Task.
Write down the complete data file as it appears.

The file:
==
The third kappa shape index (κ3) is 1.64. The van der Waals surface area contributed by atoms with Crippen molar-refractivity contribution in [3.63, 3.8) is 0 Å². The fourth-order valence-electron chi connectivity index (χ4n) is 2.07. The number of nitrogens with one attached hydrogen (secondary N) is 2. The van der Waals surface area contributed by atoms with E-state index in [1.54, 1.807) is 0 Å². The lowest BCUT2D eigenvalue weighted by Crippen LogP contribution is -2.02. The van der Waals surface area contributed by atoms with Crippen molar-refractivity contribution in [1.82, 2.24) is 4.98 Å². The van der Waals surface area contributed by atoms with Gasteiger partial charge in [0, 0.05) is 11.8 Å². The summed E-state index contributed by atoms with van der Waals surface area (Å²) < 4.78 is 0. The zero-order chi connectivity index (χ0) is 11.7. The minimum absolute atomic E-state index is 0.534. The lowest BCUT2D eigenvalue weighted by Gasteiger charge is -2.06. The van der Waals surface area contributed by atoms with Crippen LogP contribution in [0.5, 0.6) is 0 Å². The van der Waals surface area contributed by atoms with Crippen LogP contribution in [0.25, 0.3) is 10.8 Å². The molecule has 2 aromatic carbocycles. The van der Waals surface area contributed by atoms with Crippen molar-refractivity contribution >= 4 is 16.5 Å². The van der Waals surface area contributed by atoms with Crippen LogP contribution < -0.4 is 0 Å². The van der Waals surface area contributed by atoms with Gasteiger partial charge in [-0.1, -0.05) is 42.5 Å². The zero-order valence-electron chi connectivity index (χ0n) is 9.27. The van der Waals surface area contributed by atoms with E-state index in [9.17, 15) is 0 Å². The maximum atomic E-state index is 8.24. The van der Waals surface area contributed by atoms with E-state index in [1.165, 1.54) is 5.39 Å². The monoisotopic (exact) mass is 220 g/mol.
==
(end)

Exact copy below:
The third kappa shape index (κ3) is 1.64. The van der Waals surface area contributed by atoms with Crippen molar-refractivity contribution in [3.63, 3.8) is 0 Å². The fourth-order valence-electron chi connectivity index (χ4n) is 2.07. The number of nitrogens with one attached hydrogen (secondary N) is 2. The van der Waals surface area contributed by atoms with E-state index in [1.54, 1.807) is 0 Å². The lowest BCUT2D eigenvalue weighted by Crippen LogP contribution is -2.02. The van der Waals surface area contributed by atoms with Crippen molar-refractivity contribution in [1.82, 2.24) is 4.98 Å². The van der Waals surface area contributed by atoms with Gasteiger partial charge in [0, 0.05) is 11.8 Å². The summed E-state index contributed by atoms with van der Waals surface area (Å²) < 4.78 is 0. The zero-order chi connectivity index (χ0) is 11.7. The minimum absolute atomic E-state index is 0.534. The lowest BCUT2D eigenvalue weighted by Gasteiger charge is -2.06. The van der Waals surface area contributed by atoms with Crippen LogP contribution in [0.5, 0.6) is 0 Å². The van der Waals surface area contributed by atoms with Crippen LogP contribution in [0.25, 0.3) is 10.8 Å². The molecule has 2 aromatic carbocycles. The van der Waals surface area contributed by atoms with Crippen molar-refractivity contribution >= 4 is 16.5 Å². The van der Waals surface area contributed by atoms with Crippen LogP contribution < -0.4 is 0 Å². The van der Waals surface area contributed by atoms with Gasteiger partial charge in [-0.1, -0.05) is 42.5 Å². The zero-order valence-electron chi connectivity index (χ0n) is 9.27. The van der Waals surface area contributed by atoms with E-state index in [9.17, 15) is 0 Å². The maximum atomic E-state index is 8.24. The van der Waals surface area contributed by atoms with E-state index in [1.165, 1.54) is 5.39 Å². The monoisotopic (exact) mass is 220 g/mol.